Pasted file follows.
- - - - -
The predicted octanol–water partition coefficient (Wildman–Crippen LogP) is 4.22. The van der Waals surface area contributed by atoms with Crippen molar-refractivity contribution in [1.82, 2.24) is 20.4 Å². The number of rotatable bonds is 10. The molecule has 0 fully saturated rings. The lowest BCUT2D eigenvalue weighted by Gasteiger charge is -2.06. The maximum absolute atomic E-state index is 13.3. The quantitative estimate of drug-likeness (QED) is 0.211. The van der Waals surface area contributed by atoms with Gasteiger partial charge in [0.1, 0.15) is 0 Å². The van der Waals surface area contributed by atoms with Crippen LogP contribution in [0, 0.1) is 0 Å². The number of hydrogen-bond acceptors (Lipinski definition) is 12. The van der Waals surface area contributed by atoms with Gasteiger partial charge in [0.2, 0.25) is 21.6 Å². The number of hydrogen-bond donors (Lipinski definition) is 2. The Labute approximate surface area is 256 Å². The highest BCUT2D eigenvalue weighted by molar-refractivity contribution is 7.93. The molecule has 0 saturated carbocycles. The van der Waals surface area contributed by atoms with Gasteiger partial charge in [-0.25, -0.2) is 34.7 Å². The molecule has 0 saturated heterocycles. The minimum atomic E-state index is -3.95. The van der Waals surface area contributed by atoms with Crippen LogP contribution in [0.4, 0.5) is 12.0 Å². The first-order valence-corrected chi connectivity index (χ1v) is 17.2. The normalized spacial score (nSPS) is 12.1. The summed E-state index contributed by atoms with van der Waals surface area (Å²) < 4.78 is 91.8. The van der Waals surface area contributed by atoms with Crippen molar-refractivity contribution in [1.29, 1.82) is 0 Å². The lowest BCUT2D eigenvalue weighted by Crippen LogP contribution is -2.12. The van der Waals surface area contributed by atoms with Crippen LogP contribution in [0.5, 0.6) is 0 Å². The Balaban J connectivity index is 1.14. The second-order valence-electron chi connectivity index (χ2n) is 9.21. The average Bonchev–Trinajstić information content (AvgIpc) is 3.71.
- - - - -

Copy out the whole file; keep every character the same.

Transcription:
The predicted octanol–water partition coefficient (Wildman–Crippen LogP) is 4.22. The van der Waals surface area contributed by atoms with Crippen molar-refractivity contribution in [1.82, 2.24) is 20.4 Å². The number of rotatable bonds is 10. The molecule has 0 fully saturated rings. The lowest BCUT2D eigenvalue weighted by Gasteiger charge is -2.06. The maximum absolute atomic E-state index is 13.3. The quantitative estimate of drug-likeness (QED) is 0.211. The van der Waals surface area contributed by atoms with Gasteiger partial charge in [0.1, 0.15) is 0 Å². The van der Waals surface area contributed by atoms with Crippen LogP contribution in [0, 0.1) is 0 Å². The number of hydrogen-bond acceptors (Lipinski definition) is 12. The van der Waals surface area contributed by atoms with Gasteiger partial charge in [0.2, 0.25) is 21.6 Å². The number of hydrogen-bond donors (Lipinski definition) is 2. The Labute approximate surface area is 256 Å². The highest BCUT2D eigenvalue weighted by molar-refractivity contribution is 7.93. The molecule has 0 saturated carbocycles. The van der Waals surface area contributed by atoms with Gasteiger partial charge in [-0.25, -0.2) is 34.7 Å². The molecule has 0 saturated heterocycles. The minimum atomic E-state index is -3.95. The van der Waals surface area contributed by atoms with Crippen LogP contribution in [0.4, 0.5) is 12.0 Å². The first-order valence-corrected chi connectivity index (χ1v) is 17.2. The normalized spacial score (nSPS) is 12.1. The summed E-state index contributed by atoms with van der Waals surface area (Å²) < 4.78 is 91.8. The van der Waals surface area contributed by atoms with Crippen molar-refractivity contribution in [1.29, 1.82) is 0 Å². The lowest BCUT2D eigenvalue weighted by Crippen LogP contribution is -2.12. The van der Waals surface area contributed by atoms with Crippen LogP contribution in [0.5, 0.6) is 0 Å². The Balaban J connectivity index is 1.14. The second-order valence-electron chi connectivity index (χ2n) is 9.21. The average Bonchev–Trinajstić information content (AvgIpc) is 3.71.